ONDRI Scholars training leads to impacts far and wide

Oct 21, 2021 | Blog, ONDRI Stories

“Being a part of the ONDRI community prepares you for many types of careers, even outside of the typical academic path. The transferable skills I gained and the diverse contacts and relationships I built, especially through the ONDRI Scholars program, gave me unique training that I don’t think I could have gotten anywhere else”, said Derek Beaton, PhD.

Derek is a former postdoctoral fellow with ONDRI and is now the Director of Advanced Analytics in Data Science and Advanced Analytics at St. Michael’s Hospital, which is part of Unity Health Toronto.

The beginning

Derek came to ONDRI, and Toronto, through a postdoctoral research fellowship position at the Rotman Research Institute at Baycrest Health Sciences, where ONDRI’s neuroinformatics and biostatistics (NIBS) team is housed. He had completed his PhD in cognition and neuroscience at The University of Texas at Dallas, where his studies were focused on the intersection of four areas of interest: statistical methods, genomics, behaviour, and various neurological and psychiatric disorders.

Derek’s background made him a perfect candidate to help solve the big challenges that the ONDRI study was facing. Specifically how to plan and prepare a huge database – housing extensive data collected across five diseases and across eight platforms, incorporating technologies that varied by platform, by disease and often by site – for multidimensional analysis; and further, to be shared with the scientific world.

ONDRI Foundational Study cube

The ONDRI study at the time, and to a great extent even today, represented a very unique opportunity for a young scientist early in his career, wanting to grow and learn and make a difference in his chosen field.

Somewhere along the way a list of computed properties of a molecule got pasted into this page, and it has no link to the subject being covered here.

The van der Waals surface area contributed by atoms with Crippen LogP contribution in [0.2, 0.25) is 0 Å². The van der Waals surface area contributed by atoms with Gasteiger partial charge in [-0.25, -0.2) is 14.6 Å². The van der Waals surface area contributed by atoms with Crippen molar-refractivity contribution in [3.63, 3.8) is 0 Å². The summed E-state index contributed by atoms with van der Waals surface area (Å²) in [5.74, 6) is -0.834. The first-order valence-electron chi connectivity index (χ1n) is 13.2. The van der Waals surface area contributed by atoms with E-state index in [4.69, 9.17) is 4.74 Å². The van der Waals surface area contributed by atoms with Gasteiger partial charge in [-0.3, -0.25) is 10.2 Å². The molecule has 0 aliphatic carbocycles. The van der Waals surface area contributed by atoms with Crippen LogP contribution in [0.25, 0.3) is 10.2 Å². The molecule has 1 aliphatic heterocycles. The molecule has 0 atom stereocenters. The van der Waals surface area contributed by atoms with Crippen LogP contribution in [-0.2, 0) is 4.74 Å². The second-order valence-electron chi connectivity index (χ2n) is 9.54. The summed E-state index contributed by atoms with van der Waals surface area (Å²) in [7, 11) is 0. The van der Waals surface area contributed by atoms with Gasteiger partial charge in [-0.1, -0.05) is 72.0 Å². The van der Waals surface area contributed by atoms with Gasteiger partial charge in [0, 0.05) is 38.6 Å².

The combination of the scale of the protocol, across domains and disorders, with the unique harmonization challenges, was hard to match, even in the larger academic environment in the United States.

Experience through ONDRI

Derek’s role at ONDRI combined two aspects. The first focused on data preparation, planning and training. The second was the biostatistics part, entailing ongoing analyses of the data.

The infrastructure of the data is the backbone of a large complex project like ONDRI – careful planning or lack thereof can make or break the potential impact of such research.

Planning this aspect effectively necessitates a deep understanding of all facets of the study protocol, the people and their respective roles in both the research and patient care.

“If you asked me what I learned from my experiences with ONDRI, my answer would vary by the year. There were certainly technical learnings: how to harmonize diverse data, or how to plan data standards friendly enough for both humans and machines. These are concepts that are not well taught academically but come from real-life applications like ONDRI”, said Derek.

He continues: “Over the five years at ONDRI, I can say that what I came away with at a higher level is a deep understanding of how to put diverse teams together to solve problems – both big and small – in an effective and holistic manner. I’m privileged to have been part of ONDRI, where I had the opportunity to connect and collaborate with everyone at every level: across career stages, across disciplines, from clinicians to technicians to administrators… my experience and achievements at ONDRI helped me to connect the dots, and directly led me to this next step in my career.”

Derek’s experience represents the essence of ONDRI and the Ontario Brain Institute’s vision of team science and a focus on developing highly qualified personnel. The ONDRI Scholars program has led to many different career trajectories, and diverse impacts. More to come in this series.

OBI through its Brain-CODE neuroinformatics platform has released the baseline data from ONDRI’s deeply phenotyped, cross-disease Foundational Study. More here.

Find open source tools released by ONDRI’s NIBS team here.

For more on career impacts through ONDRI.